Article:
Meeting Abstract

P3.167  Friday, Jan. 6  Did social monogamy evolve as part of a sedentary lifestyle in Lysiosquilloid mantis shrimps? WRIGHT, ML*; STEVES, I; CALDWELL, RL; UC Berkeley; UC Berkeley; UC Berkeley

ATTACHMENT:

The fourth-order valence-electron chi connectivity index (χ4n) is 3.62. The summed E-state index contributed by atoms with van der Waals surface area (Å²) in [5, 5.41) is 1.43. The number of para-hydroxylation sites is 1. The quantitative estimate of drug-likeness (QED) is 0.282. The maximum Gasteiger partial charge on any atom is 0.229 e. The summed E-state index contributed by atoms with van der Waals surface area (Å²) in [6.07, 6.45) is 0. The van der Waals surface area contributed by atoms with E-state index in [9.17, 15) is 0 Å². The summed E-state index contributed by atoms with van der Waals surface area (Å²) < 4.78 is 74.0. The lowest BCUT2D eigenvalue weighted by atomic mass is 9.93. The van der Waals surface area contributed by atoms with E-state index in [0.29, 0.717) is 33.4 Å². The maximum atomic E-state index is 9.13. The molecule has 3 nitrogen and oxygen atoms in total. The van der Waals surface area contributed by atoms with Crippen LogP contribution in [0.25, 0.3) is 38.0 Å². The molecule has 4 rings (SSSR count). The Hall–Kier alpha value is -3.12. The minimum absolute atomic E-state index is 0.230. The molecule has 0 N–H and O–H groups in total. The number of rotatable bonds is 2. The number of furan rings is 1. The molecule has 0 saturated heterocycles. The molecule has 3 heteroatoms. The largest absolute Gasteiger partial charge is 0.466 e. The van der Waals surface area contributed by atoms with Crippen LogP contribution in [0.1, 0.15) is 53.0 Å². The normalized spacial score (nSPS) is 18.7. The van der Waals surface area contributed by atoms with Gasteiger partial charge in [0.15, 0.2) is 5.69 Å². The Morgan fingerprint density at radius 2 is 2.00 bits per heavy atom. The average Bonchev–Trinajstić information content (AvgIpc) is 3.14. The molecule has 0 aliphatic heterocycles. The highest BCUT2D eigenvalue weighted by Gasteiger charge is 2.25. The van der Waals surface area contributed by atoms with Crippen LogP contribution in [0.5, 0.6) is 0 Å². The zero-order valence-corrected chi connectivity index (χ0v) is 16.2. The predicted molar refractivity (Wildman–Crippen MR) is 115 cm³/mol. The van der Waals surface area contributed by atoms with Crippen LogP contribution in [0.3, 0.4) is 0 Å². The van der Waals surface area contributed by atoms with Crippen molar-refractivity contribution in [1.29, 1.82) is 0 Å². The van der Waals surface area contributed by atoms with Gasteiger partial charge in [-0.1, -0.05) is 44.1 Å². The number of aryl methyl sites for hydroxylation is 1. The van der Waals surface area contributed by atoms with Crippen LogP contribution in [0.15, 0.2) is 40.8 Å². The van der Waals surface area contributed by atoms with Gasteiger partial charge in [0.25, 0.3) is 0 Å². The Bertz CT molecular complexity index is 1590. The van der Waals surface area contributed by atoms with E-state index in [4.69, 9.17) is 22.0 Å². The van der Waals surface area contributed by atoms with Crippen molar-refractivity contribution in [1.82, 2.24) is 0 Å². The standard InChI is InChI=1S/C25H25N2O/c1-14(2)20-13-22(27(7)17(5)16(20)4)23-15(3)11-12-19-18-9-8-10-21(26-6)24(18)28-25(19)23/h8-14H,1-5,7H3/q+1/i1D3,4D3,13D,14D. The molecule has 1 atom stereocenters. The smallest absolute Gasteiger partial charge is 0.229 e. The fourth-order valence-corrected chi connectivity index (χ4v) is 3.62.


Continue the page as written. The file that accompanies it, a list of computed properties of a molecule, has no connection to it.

Although social monogamy, when a male and female live together for at least one breeding season, is characteristic of several ecologically important crustaceans, little is known about the evolution of social monogamy in crustaceans. In Lysiosquilloid mantis shrimps, social monogamy occurs in eight genera. Many mantis shrimps are sit-and-wait predators that seldom leave their burrows. This sit-and-wait feeding strategy may confer fitness benefits by decreasing vulnerability to predators and increasing energy available for reproduction. However, since foraging and mate searching often occur simultaneously, sit-and-wait predation may decrease mating opportunities, leading to the evolution of social monogamy. To investigate whether the evolution of social monogamy is associated with the evolution of sit-and-wait predation and burrow dwelling in the Lysiosquilloidea, we conducted a phylogenetic comparative study using behavioral, ecological, and morphological data. We hypothesized that social monogamy would evolve more often in burrow dwellers living in soft-bottom substrates We also hypothesized that the body shape (thorax and abdomen) would lengthen for better maneuvering inside the burrows. We used geometric morphometrics to characterize the body shapes of 44 mantis shrimp species. We digitized dorsal body shape by placing 21 landmarks on the abdomen and thorax and obtained shape data of landmarks using Procrustes superimposition. A mantis shrimp maximum parsimonly tree of 103 taxa was constructed using a concatenated matrix of genetic (12S, 16S, 18S, CO1) and morphological data (Ahyong 2001). Data on the social mating system, habitat, depth range, and foraging strategy of each species were collected from the literature. Using ancestral reconstruction and PGLS, we analyzed the associations between relative warps of the shape data, social monogamy, predation strategy, and habitat preference.